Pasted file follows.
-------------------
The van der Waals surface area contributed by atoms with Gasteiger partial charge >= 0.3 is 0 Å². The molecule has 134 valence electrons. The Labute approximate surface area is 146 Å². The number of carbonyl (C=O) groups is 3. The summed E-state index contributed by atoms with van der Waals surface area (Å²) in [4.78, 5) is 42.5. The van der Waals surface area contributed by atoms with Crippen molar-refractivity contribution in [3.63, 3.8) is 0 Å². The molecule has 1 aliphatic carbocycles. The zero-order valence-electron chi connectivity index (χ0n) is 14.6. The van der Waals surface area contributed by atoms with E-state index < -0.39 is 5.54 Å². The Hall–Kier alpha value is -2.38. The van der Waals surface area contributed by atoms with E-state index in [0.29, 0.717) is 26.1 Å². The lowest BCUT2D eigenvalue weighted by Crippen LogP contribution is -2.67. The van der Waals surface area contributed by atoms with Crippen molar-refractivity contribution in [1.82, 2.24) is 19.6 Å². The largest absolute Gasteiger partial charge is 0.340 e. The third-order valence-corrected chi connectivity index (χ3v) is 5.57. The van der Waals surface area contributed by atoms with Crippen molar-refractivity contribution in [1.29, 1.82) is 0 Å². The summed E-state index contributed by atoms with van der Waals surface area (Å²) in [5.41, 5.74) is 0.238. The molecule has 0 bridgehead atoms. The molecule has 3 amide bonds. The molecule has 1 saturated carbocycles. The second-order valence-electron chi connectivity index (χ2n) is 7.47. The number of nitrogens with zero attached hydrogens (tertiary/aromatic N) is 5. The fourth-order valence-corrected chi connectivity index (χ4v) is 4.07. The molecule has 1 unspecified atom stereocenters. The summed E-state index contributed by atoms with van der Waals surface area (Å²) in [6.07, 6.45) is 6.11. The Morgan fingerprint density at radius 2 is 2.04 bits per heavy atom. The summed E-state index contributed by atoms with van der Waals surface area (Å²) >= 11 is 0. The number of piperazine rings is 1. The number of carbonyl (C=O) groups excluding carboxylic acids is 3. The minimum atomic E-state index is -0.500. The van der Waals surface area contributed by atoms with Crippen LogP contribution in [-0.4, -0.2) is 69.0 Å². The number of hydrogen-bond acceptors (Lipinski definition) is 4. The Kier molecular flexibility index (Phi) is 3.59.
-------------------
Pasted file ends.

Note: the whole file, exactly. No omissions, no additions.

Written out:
The van der Waals surface area contributed by atoms with Gasteiger partial charge >= 0.3 is 0 Å². The molecule has 134 valence electrons. The Labute approximate surface area is 146 Å². The number of carbonyl (C=O) groups is 3. The summed E-state index contributed by atoms with van der Waals surface area (Å²) in [4.78, 5) is 42.5. The van der Waals surface area contributed by atoms with Crippen molar-refractivity contribution in [3.63, 3.8) is 0 Å². The molecule has 1 aliphatic carbocycles. The zero-order valence-electron chi connectivity index (χ0n) is 14.6. The van der Waals surface area contributed by atoms with E-state index < -0.39 is 5.54 Å². The Hall–Kier alpha value is -2.38. The van der Waals surface area contributed by atoms with E-state index in [0.29, 0.717) is 26.1 Å². The lowest BCUT2D eigenvalue weighted by Crippen LogP contribution is -2.67. The van der Waals surface area contributed by atoms with Crippen molar-refractivity contribution in [1.82, 2.24) is 19.6 Å². The largest absolute Gasteiger partial charge is 0.340 e. The third-order valence-corrected chi connectivity index (χ3v) is 5.57. The van der Waals surface area contributed by atoms with Crippen molar-refractivity contribution in [1.29, 1.82) is 0 Å². The summed E-state index contributed by atoms with van der Waals surface area (Å²) in [5.41, 5.74) is 0.238. The molecule has 0 bridgehead atoms. The molecule has 3 amide bonds. The molecule has 1 saturated carbocycles. The second-order valence-electron chi connectivity index (χ2n) is 7.47. The number of nitrogens with zero attached hydrogens (tertiary/aromatic N) is 5. The fourth-order valence-corrected chi connectivity index (χ4v) is 4.07. The molecule has 1 unspecified atom stereocenters. The summed E-state index contributed by atoms with van der Waals surface area (Å²) in [6.07, 6.45) is 6.11. The Morgan fingerprint density at radius 2 is 2.04 bits per heavy atom. The summed E-state index contributed by atoms with van der Waals surface area (Å²) >= 11 is 0. The number of piperazine rings is 1. The number of carbonyl (C=O) groups excluding carboxylic acids is 3. The minimum atomic E-state index is -0.500. The van der Waals surface area contributed by atoms with Crippen LogP contribution in [-0.4, -0.2) is 69.0 Å². The number of hydrogen-bond acceptors (Lipinski definition) is 4. The Kier molecular flexibility index (Phi) is 3.59.